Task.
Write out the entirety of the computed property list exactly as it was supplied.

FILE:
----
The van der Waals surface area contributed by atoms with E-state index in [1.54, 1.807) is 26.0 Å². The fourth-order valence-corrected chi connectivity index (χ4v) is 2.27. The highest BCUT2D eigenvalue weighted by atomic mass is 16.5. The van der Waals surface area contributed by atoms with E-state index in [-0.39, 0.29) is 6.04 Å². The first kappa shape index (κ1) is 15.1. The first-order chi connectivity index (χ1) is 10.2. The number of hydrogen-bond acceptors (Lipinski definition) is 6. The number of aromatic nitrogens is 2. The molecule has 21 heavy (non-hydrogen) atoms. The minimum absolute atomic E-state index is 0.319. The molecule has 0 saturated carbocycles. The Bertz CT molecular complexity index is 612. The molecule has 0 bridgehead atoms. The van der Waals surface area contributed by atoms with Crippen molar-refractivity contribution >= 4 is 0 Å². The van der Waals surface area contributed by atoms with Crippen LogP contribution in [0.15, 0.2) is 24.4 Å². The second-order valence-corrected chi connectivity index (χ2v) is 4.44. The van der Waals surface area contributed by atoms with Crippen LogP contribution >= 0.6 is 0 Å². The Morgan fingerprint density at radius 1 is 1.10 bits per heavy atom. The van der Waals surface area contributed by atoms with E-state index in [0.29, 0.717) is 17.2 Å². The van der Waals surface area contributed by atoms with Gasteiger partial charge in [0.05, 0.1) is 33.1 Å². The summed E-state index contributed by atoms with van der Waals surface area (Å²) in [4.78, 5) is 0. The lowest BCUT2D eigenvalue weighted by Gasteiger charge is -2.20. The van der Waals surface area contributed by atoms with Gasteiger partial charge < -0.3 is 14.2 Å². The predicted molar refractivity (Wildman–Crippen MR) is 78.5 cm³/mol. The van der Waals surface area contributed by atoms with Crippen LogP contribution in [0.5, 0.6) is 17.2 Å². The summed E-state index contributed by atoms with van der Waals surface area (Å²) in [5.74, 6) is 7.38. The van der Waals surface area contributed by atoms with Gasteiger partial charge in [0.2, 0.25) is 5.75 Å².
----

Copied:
The van der Waals surface area contributed by atoms with E-state index in [1.54, 1.807) is 26.0 Å². The fourth-order valence-corrected chi connectivity index (χ4v) is 2.27. The highest BCUT2D eigenvalue weighted by atomic mass is 16.5. The van der Waals surface area contributed by atoms with E-state index in [-0.39, 0.29) is 6.04 Å². The first kappa shape index (κ1) is 15.1. The first-order chi connectivity index (χ1) is 10.2. The number of hydrogen-bond acceptors (Lipinski definition) is 6. The number of aromatic nitrogens is 2. The molecule has 21 heavy (non-hydrogen) atoms. The minimum absolute atomic E-state index is 0.319. The molecule has 0 saturated carbocycles. The Bertz CT molecular complexity index is 612. The molecule has 0 bridgehead atoms. The van der Waals surface area contributed by atoms with Crippen molar-refractivity contribution >= 4 is 0 Å². The van der Waals surface area contributed by atoms with Crippen LogP contribution in [0.15, 0.2) is 24.4 Å². The second-order valence-corrected chi connectivity index (χ2v) is 4.44. The van der Waals surface area contributed by atoms with Crippen LogP contribution >= 0.6 is 0 Å². The Morgan fingerprint density at radius 1 is 1.10 bits per heavy atom. The van der Waals surface area contributed by atoms with E-state index in [0.29, 0.717) is 17.2 Å². The van der Waals surface area contributed by atoms with Gasteiger partial charge in [0.05, 0.1) is 33.1 Å². The summed E-state index contributed by atoms with van der Waals surface area (Å²) in [4.78, 5) is 0. The lowest BCUT2D eigenvalue weighted by Gasteiger charge is -2.20. The van der Waals surface area contributed by atoms with Gasteiger partial charge < -0.3 is 14.2 Å². The predicted molar refractivity (Wildman–Crippen MR) is 78.5 cm³/mol. The van der Waals surface area contributed by atoms with Crippen LogP contribution in [0.5, 0.6) is 17.2 Å². The summed E-state index contributed by atoms with van der Waals surface area (Å²) in [5.74, 6) is 7.38. The van der Waals surface area contributed by atoms with Gasteiger partial charge in [0.2, 0.25) is 5.75 Å².